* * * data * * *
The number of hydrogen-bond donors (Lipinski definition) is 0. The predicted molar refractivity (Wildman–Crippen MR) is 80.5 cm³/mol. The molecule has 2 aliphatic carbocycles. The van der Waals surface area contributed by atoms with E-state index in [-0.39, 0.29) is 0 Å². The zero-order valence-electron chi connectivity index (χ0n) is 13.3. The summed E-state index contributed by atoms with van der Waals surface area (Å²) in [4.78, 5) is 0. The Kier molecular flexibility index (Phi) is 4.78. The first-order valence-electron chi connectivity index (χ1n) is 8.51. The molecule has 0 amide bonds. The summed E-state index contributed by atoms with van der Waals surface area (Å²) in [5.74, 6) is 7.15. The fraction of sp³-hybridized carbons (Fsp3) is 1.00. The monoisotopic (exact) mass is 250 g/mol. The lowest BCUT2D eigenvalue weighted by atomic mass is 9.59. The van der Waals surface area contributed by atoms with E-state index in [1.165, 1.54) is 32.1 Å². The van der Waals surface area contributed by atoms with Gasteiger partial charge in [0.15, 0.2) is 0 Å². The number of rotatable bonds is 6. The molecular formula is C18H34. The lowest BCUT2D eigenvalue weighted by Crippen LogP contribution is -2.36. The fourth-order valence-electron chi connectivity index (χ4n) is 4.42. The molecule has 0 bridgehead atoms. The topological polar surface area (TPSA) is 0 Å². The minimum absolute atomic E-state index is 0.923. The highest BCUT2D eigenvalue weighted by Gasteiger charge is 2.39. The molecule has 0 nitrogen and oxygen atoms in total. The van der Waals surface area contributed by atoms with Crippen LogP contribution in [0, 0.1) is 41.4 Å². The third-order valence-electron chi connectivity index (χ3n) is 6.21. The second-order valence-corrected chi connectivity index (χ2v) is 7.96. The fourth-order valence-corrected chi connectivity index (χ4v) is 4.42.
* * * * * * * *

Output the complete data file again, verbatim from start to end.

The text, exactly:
The number of hydrogen-bond donors (Lipinski definition) is 0. The predicted molar refractivity (Wildman–Crippen MR) is 80.5 cm³/mol. The molecule has 2 aliphatic carbocycles. The van der Waals surface area contributed by atoms with E-state index in [-0.39, 0.29) is 0 Å². The zero-order valence-electron chi connectivity index (χ0n) is 13.3. The summed E-state index contributed by atoms with van der Waals surface area (Å²) in [4.78, 5) is 0. The Kier molecular flexibility index (Phi) is 4.78. The first-order valence-electron chi connectivity index (χ1n) is 8.51. The molecule has 0 amide bonds. The summed E-state index contributed by atoms with van der Waals surface area (Å²) in [5.74, 6) is 7.15. The fraction of sp³-hybridized carbons (Fsp3) is 1.00. The monoisotopic (exact) mass is 250 g/mol. The lowest BCUT2D eigenvalue weighted by atomic mass is 9.59. The van der Waals surface area contributed by atoms with E-state index in [1.165, 1.54) is 32.1 Å². The van der Waals surface area contributed by atoms with Gasteiger partial charge in [0.15, 0.2) is 0 Å². The number of rotatable bonds is 6. The molecular formula is C18H34. The lowest BCUT2D eigenvalue weighted by Crippen LogP contribution is -2.36. The fourth-order valence-electron chi connectivity index (χ4n) is 4.42. The molecule has 0 bridgehead atoms. The topological polar surface area (TPSA) is 0 Å². The minimum absolute atomic E-state index is 0.923. The highest BCUT2D eigenvalue weighted by Gasteiger charge is 2.39. The molecule has 0 nitrogen and oxygen atoms in total. The van der Waals surface area contributed by atoms with Crippen LogP contribution in [0, 0.1) is 41.4 Å². The third-order valence-electron chi connectivity index (χ3n) is 6.21. The second-order valence-corrected chi connectivity index (χ2v) is 7.96. The fourth-order valence-corrected chi connectivity index (χ4v) is 4.42.